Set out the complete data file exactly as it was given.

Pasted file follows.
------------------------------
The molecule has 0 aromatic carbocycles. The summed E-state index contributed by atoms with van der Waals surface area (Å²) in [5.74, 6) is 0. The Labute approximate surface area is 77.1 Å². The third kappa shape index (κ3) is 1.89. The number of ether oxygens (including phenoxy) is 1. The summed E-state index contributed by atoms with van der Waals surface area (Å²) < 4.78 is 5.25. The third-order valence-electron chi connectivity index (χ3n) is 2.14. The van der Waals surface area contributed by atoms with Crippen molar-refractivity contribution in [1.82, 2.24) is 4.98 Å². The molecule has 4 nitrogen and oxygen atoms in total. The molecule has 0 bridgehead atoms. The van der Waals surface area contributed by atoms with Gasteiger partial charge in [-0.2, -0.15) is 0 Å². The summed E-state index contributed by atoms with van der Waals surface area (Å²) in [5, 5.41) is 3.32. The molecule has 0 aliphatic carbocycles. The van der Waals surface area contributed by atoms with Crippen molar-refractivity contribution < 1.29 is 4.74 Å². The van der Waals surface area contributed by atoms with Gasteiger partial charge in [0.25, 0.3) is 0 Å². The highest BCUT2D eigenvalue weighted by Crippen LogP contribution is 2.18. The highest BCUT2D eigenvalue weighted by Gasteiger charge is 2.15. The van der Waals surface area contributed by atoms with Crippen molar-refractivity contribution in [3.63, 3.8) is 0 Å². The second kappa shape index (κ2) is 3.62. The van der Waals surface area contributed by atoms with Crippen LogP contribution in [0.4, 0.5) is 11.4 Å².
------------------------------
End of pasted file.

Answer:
The molecule has 0 aromatic carbocycles. The summed E-state index contributed by atoms with van der Waals surface area (Å²) in [5.74, 6) is 0. The Labute approximate surface area is 77.1 Å². The third kappa shape index (κ3) is 1.89. The number of ether oxygens (including phenoxy) is 1. The summed E-state index contributed by atoms with van der Waals surface area (Å²) < 4.78 is 5.25. The third-order valence-electron chi connectivity index (χ3n) is 2.14. The van der Waals surface area contributed by atoms with Crippen molar-refractivity contribution in [1.82, 2.24) is 4.98 Å². The molecule has 4 nitrogen and oxygen atoms in total. The molecule has 0 bridgehead atoms. The van der Waals surface area contributed by atoms with Gasteiger partial charge in [-0.2, -0.15) is 0 Å². The summed E-state index contributed by atoms with van der Waals surface area (Å²) in [5, 5.41) is 3.32. The molecule has 0 aliphatic carbocycles. The van der Waals surface area contributed by atoms with Crippen molar-refractivity contribution < 1.29 is 4.74 Å². The van der Waals surface area contributed by atoms with Gasteiger partial charge in [0.25, 0.3) is 0 Å². The highest BCUT2D eigenvalue weighted by Crippen LogP contribution is 2.18. The highest BCUT2D eigenvalue weighted by Gasteiger charge is 2.15. The van der Waals surface area contributed by atoms with Crippen molar-refractivity contribution in [3.63, 3.8) is 0 Å². The second kappa shape index (κ2) is 3.62. The van der Waals surface area contributed by atoms with Crippen LogP contribution in [0.4, 0.5) is 11.4 Å².